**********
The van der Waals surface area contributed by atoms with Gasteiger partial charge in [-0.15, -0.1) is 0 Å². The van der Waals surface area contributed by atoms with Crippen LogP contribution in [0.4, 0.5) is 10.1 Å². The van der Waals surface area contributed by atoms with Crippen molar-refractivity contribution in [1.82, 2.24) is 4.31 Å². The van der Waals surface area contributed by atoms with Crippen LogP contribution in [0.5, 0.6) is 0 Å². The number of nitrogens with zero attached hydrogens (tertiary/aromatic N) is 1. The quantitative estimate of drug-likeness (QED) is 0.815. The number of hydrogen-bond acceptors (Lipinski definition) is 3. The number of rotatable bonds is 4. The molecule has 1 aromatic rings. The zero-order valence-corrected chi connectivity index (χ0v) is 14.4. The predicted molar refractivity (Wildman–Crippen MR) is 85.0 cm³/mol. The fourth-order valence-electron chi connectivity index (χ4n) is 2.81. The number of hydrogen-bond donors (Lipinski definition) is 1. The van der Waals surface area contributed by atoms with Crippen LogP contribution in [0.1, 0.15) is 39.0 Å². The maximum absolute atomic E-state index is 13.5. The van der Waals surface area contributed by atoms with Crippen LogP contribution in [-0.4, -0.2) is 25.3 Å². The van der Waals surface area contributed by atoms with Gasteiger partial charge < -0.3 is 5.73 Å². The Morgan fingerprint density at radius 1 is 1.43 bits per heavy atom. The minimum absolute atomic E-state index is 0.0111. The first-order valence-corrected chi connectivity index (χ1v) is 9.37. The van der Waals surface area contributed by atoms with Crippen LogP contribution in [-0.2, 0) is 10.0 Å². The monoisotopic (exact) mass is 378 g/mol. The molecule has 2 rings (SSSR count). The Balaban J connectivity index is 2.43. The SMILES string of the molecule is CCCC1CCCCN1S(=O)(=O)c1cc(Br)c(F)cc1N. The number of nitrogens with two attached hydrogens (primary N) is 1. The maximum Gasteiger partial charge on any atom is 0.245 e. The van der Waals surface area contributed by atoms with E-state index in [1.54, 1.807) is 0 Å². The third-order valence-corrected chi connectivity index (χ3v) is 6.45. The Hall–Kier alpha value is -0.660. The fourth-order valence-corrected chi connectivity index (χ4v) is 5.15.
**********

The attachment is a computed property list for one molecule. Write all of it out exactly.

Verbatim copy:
The van der Waals surface area contributed by atoms with Gasteiger partial charge in [-0.15, -0.1) is 0 Å². The van der Waals surface area contributed by atoms with Crippen LogP contribution in [0.4, 0.5) is 10.1 Å². The van der Waals surface area contributed by atoms with Crippen molar-refractivity contribution in [1.82, 2.24) is 4.31 Å². The van der Waals surface area contributed by atoms with Crippen LogP contribution in [0.5, 0.6) is 0 Å². The number of nitrogens with zero attached hydrogens (tertiary/aromatic N) is 1. The quantitative estimate of drug-likeness (QED) is 0.815. The number of hydrogen-bond acceptors (Lipinski definition) is 3. The number of rotatable bonds is 4. The molecule has 1 aromatic rings. The zero-order valence-corrected chi connectivity index (χ0v) is 14.4. The predicted molar refractivity (Wildman–Crippen MR) is 85.0 cm³/mol. The fourth-order valence-electron chi connectivity index (χ4n) is 2.81. The number of hydrogen-bond donors (Lipinski definition) is 1. The van der Waals surface area contributed by atoms with Crippen LogP contribution in [0.1, 0.15) is 39.0 Å². The maximum absolute atomic E-state index is 13.5. The van der Waals surface area contributed by atoms with Crippen LogP contribution in [-0.4, -0.2) is 25.3 Å². The van der Waals surface area contributed by atoms with Gasteiger partial charge < -0.3 is 5.73 Å². The Morgan fingerprint density at radius 1 is 1.43 bits per heavy atom. The minimum absolute atomic E-state index is 0.0111. The first-order valence-corrected chi connectivity index (χ1v) is 9.37. The van der Waals surface area contributed by atoms with Crippen LogP contribution in [-0.2, 0) is 10.0 Å². The monoisotopic (exact) mass is 378 g/mol. The molecule has 2 rings (SSSR count). The Balaban J connectivity index is 2.43. The SMILES string of the molecule is CCCC1CCCCN1S(=O)(=O)c1cc(Br)c(F)cc1N. The number of nitrogens with two attached hydrogens (primary N) is 1. The maximum Gasteiger partial charge on any atom is 0.245 e. The van der Waals surface area contributed by atoms with E-state index in [1.54, 1.807) is 0 Å². The third-order valence-corrected chi connectivity index (χ3v) is 6.45. The Hall–Kier alpha value is -0.660. The fourth-order valence-corrected chi connectivity index (χ4v) is 5.15.